Media interviewsEdit

While Murphy was said by his brother Thomas to be a quiet individual who felt uneasy about being in the limelight, Murphy has been the subject of a number of interviews from the media.

TV3 MidweekEdit

On 28 November 2012, a 60-minute exclusive episode of TV3's prime-time Midweek program focusing on Larry Murphy aired. The show featured a rare interview in which Murphy was questioned by reporter Paul Williams regarding his conviction, his time in prison and his alleged links to the other cases of missing women. Murphy again denied any suggestion of his involvement and said that if the Gardaí had any evidence yet to connect him with the cases, he would already have been charged.

See alsoEdit

ReferencesEdit

  1. ^ Convicted rapist Larry Murphy released from jail. The Irish Times (8 August 2010). Retrieved 22 November 2012.
  2. ^ Cormac Byrne (22 January 2010). "Soon back on our streets, the monster who said of his rape victim 'she was lucky'". Herald.ie. Retrieved 22 November 2012.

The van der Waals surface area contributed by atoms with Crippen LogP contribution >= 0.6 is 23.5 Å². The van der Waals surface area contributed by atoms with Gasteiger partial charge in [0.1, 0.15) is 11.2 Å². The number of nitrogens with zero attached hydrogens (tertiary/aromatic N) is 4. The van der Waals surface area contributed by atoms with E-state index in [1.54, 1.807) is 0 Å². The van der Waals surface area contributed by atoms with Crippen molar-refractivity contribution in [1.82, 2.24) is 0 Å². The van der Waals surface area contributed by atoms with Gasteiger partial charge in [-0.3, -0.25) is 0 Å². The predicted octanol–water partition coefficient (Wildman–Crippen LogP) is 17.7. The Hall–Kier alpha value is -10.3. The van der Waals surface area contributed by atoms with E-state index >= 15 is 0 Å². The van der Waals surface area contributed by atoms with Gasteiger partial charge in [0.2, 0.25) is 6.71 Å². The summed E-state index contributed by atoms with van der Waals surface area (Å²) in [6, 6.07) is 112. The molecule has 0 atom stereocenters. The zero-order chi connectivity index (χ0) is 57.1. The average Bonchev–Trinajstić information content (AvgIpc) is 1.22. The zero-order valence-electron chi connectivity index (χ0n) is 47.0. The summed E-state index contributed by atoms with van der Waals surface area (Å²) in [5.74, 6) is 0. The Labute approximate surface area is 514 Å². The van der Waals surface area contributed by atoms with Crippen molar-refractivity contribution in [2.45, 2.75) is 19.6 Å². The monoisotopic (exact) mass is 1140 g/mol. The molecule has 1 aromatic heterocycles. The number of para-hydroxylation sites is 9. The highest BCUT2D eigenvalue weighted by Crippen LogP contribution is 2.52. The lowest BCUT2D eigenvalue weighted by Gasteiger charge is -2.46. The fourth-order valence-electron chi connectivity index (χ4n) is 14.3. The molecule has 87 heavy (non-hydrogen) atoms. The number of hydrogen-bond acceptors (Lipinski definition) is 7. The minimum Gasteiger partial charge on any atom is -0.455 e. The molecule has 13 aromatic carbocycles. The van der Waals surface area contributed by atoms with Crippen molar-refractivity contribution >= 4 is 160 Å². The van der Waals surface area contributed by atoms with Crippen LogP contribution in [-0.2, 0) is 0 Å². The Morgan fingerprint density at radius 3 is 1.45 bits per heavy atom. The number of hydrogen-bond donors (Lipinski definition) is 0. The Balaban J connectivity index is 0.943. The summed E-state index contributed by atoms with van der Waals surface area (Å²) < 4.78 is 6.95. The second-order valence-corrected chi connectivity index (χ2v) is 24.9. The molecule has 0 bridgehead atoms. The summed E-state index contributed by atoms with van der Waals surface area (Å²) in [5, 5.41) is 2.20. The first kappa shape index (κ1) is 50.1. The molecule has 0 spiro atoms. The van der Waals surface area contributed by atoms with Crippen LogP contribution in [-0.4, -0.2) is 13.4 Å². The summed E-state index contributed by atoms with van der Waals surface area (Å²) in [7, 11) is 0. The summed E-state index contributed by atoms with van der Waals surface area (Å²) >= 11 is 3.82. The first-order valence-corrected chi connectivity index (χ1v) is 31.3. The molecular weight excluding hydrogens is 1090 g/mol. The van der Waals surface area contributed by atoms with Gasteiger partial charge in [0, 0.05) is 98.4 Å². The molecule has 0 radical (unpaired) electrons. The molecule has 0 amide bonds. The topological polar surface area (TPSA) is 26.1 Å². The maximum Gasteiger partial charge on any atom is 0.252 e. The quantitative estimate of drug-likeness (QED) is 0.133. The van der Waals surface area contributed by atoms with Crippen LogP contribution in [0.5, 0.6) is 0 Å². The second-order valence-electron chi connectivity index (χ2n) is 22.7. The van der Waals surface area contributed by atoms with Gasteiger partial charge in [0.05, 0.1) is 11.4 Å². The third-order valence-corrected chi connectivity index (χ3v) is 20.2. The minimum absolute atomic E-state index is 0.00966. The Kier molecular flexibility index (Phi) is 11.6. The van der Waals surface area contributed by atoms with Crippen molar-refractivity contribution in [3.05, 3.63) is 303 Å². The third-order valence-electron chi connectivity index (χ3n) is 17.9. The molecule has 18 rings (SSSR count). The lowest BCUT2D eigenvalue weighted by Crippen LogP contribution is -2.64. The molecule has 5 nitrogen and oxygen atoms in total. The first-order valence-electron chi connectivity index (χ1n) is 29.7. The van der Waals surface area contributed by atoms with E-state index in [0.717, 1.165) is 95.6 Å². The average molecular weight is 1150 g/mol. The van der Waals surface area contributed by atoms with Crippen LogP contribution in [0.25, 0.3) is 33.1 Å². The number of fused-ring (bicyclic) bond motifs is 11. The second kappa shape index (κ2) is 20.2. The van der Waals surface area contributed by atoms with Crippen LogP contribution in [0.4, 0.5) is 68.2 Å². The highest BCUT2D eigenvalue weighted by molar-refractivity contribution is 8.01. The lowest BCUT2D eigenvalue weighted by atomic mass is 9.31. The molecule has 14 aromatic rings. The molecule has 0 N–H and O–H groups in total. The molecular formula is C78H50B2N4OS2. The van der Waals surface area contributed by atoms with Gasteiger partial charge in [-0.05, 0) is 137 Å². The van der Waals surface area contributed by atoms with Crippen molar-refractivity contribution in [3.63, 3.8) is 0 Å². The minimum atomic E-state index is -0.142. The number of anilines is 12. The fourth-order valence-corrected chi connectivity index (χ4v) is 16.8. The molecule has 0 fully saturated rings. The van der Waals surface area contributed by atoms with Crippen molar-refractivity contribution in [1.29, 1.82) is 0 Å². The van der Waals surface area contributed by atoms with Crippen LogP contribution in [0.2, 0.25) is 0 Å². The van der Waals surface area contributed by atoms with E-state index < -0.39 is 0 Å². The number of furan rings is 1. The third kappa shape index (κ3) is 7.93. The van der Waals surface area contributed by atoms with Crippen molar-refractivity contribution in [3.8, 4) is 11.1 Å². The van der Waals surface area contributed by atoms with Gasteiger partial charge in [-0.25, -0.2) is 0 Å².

3. ^ "Notorious rapist Larry Murphy released from prison". The Irish Independent. Retrieved 11 December 2016.
  4. ^ "Larry Murphy released from prison". Raidió Teilifís Éireann (13 August 2010). Retrieved 22 November 2012.
  5. ^ "A litany of mysteries remain as the dark nights draw in". Independent.ie (15 August 2010). Retrieved 22 November 2012.
  6. ^ Marisa Mackle (13 August 2010). "Marisa Mackle: My fears after the release of Larry Murphy and my memories of my vanished friend Annie McCarrick". Herald.ie. Retrieved 22 November 2012.
  7. ^ Barry O'Kelly (15 July 2001). "`4 killers' found in murder probe". tcm.ie
  8. ^ Cormac Byrne (22 January 2010). "Soon back on our streets, the monster who said of his rape victim 'she was lucky'". Herald.ie. Retrieved 22 November 2012.